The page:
“When you make the finding yourself, even if you’re the last person on Earth to see the light, you’ll never forget it“.
Yesterday during community meeting Mrs Poncia asked X25 about their highlight of the week, and I amongst other members of my crew struggled to pick! We have just six weeks left of this academic year, it is wild to think how quickly my crew’s first year at high school has passed and how much we’ve crammed into 2018-2019.
Both staff and students are winding up to the grand finale of the STEAM and Human expeditions, where they will be working on final products and preparing to share their learning in a presentation of learning. In STEAM, they are continuing on with ‘Escape Earth’ and yesterday their new Human expedition was announced.
On Tuesday X25 visited the Jodrell Bank Space Observatory, which is home to the UK’s largest radio telescope and the 3rd largest in Europe! Each student was immersed in workshops and classes that allowed them to discover elements of our universe, experience Newton’s Laws, and watch real accounts of the astronauts that visit the Space Station. I’ve uploaded the video file above, check out the incredible resources and facilities that we had access to!
We will be taking the lessons we learned from the specialists back into school to help answer the expeditions guiding question:
“Should humans leave Earth?”
With growing reports of the danger that climate change poses, and the scientific advancements in the technology that could allow us to potentially re-locate our species to another planet, X25 will be concluding what they think the future for our species and our home will be. I can’t wait to hear their responses.
I chose the backing track for the video from an album I really love by a band called Public Service Broadcasting, I was struck by this line that was originally part of a JFK speech from 1962:
“We choose to go to the moon in this decade and do the other things
Not because they are easy, but because they are hard”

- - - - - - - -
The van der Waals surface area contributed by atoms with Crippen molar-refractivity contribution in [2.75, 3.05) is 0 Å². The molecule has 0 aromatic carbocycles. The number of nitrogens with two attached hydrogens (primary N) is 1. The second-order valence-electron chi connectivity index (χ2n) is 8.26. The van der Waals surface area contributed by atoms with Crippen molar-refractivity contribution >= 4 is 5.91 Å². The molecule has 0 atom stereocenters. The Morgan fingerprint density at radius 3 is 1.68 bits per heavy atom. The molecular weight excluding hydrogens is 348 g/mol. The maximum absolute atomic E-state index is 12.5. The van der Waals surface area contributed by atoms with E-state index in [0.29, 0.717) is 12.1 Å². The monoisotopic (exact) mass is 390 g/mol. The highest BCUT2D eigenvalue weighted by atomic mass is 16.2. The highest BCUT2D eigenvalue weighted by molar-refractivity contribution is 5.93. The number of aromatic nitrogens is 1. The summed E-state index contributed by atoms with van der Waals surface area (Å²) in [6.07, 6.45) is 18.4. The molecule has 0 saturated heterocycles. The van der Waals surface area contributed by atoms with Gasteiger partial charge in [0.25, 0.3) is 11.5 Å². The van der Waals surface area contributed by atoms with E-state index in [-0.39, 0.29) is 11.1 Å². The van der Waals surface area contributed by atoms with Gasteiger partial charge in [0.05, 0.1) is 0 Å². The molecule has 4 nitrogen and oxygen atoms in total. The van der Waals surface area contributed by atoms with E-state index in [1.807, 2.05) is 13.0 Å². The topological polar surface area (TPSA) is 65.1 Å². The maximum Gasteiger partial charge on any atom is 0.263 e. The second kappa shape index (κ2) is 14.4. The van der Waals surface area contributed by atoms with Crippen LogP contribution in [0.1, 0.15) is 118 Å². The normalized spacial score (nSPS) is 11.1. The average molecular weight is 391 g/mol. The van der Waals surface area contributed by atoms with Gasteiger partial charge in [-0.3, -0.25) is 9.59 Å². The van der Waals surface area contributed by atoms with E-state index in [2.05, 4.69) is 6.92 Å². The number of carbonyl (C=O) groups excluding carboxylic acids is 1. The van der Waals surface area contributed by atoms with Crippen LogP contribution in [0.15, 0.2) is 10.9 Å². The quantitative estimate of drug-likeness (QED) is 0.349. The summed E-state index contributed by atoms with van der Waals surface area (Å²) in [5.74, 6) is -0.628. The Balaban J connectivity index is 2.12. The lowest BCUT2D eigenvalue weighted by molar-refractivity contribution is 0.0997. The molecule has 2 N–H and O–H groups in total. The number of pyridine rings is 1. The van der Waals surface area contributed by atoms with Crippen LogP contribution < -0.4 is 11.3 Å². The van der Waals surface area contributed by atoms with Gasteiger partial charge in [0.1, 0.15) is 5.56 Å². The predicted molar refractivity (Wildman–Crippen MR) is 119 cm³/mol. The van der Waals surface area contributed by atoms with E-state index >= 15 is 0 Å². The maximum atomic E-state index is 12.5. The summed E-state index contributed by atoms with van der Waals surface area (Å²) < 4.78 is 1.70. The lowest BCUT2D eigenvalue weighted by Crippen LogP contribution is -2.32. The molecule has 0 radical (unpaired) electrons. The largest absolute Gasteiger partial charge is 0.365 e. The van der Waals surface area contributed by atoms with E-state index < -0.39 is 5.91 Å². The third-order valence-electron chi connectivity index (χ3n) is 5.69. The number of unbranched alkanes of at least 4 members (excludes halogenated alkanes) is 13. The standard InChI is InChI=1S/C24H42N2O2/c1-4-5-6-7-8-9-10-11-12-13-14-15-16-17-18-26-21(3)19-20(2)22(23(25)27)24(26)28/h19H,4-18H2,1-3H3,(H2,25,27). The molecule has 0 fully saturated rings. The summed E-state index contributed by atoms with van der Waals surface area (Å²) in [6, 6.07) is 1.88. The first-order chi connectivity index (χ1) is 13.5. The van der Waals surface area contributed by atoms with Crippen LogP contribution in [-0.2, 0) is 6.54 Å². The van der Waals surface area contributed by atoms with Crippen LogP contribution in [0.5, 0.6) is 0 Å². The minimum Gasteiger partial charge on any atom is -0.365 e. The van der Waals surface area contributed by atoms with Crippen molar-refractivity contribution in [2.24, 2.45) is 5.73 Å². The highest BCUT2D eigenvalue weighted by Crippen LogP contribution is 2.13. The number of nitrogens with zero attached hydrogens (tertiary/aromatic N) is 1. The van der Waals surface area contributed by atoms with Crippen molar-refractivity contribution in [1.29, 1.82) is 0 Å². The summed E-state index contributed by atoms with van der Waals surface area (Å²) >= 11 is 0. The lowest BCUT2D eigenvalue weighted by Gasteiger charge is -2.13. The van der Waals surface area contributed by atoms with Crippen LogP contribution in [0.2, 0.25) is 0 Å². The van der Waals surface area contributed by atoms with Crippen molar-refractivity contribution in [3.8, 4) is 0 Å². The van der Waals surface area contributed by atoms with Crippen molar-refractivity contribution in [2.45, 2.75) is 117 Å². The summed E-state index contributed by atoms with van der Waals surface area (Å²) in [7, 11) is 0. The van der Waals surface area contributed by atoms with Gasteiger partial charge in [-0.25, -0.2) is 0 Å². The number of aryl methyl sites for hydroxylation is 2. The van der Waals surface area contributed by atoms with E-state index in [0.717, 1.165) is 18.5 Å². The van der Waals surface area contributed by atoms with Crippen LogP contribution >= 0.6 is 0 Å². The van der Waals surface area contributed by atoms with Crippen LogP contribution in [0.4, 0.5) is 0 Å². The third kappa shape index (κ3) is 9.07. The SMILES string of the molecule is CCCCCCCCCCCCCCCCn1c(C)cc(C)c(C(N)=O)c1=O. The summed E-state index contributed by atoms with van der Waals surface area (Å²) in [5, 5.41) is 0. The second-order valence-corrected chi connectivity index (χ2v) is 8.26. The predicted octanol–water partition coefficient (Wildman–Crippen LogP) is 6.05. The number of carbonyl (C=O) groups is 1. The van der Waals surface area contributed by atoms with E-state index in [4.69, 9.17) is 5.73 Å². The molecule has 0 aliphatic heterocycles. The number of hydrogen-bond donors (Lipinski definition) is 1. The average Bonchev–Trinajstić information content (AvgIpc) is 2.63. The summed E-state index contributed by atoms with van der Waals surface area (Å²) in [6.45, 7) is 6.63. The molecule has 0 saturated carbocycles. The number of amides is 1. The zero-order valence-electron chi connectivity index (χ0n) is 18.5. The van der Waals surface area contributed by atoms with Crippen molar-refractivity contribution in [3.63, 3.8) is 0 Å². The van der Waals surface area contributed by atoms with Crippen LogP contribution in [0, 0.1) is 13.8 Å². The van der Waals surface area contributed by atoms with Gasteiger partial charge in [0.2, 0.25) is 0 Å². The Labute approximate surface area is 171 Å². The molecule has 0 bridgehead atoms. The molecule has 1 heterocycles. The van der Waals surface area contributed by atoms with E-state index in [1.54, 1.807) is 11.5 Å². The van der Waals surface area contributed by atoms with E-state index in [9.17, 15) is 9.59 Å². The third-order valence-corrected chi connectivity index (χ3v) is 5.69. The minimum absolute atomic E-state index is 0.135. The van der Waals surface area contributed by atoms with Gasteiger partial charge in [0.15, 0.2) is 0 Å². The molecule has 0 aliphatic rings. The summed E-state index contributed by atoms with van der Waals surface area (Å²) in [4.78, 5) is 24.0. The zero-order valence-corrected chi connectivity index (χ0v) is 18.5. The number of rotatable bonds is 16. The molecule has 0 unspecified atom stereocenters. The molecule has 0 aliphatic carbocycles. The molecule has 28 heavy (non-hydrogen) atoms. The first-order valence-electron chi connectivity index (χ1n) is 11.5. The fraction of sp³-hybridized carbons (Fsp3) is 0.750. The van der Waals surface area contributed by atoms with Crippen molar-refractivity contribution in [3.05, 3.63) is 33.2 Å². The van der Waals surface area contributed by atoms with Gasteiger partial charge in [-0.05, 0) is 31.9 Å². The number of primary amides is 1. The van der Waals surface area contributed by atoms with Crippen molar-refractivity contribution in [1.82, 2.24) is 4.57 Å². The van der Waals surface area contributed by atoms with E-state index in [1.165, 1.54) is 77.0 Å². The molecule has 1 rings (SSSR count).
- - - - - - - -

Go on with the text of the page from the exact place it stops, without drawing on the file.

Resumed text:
I’m taking this particular message back to crew this week. We will be encountering difficulty over the next six weeks with deadlines. We will be setting up Student Led Conferences over the coming weeks, to reflect on and review this years work. We will be finalising products and developing our presentations of learning. It may be the last few weeks, but as per every other day we spend at XP East, I hope that each of my 12 crew members recognises that despite this work being hard, it is also extremely important, and that working hard, getting smart and being kind is fundamental if we are to achieve.
E25 (Y7) students are in the middle of their current expedition, Escape Earth, exploring the guiding question: “Should humans leave Earth?”
Over the course of three case studies, they will have studied Earth’s ‘postcode’ and position in the universe; the impact humans are having on the Earth today and the physics behind building and launching a rocket to leave Earth. They will be ready to share their learning with you on the following dates:
7 Pioneer: Wednesday 10th July, 5:30-6:30pm.
7 Explorer: Thursday 11th July, 5:30pm-6:30pm.
We look forward to seeing you and thank you for your continued support.
E25 will be on fieldwork on Tuesday 4th June.
Please make arrangements for your child to arrive at school no later than 7:45am and be collected around 5pm.
The fieldwork arrangements are as follows:
- All students to arrive at school by 7:45am for a prompt departure at 8am.
- Students will need to bring a packed lunch and bottle of water (no glass bottles or fizzy drinks or sweets.)
- Please bring any prescribed medication required, clearly labelled in a plastic bag or envelope with your child’s name and required dosage. This includes travel sickness tablets where necessary as we will be travelling via coach for approximately 2 hours.
- Sensible clothing, coat and shoes need to be worn (we will be outside for part of the day)
- Students will return to school at approximately 5pm – although we will post updates on the website and social media.
- If any parents would like to know the destination of our fieldwork or have any questions, please contact me at email@example.com
Many thanks for your support.
During our current STEAM expedition E25 were fortunate to meet three students from Tapton School in Sheffield who have built their own satellite! Emily, Emma and Sam visited us as experts for Case Study 1 of our Escape Earth expedition, as we have been looking at the structure of the universe, galaxies and our solar system.
In addition to their A Level studies at Tapton, our experts have taken part in a six month engineering project, run under the Engineering Education Scheme (EES) run by EDT and supported by an electronics company called ARM. They were given a microprocessor and a £200 budget, which they decided to use to build and program a small satellite. They had strict parameters to fit within and had to create something which would be viable in space. This took a great deal of planning, problem solving and research, as well as using Computer Aided Design (CAD) software, using a 3D printer for 19 hours during their residential at Sheffield Hallam University and showcasing their work at a Science Fair to industry experts.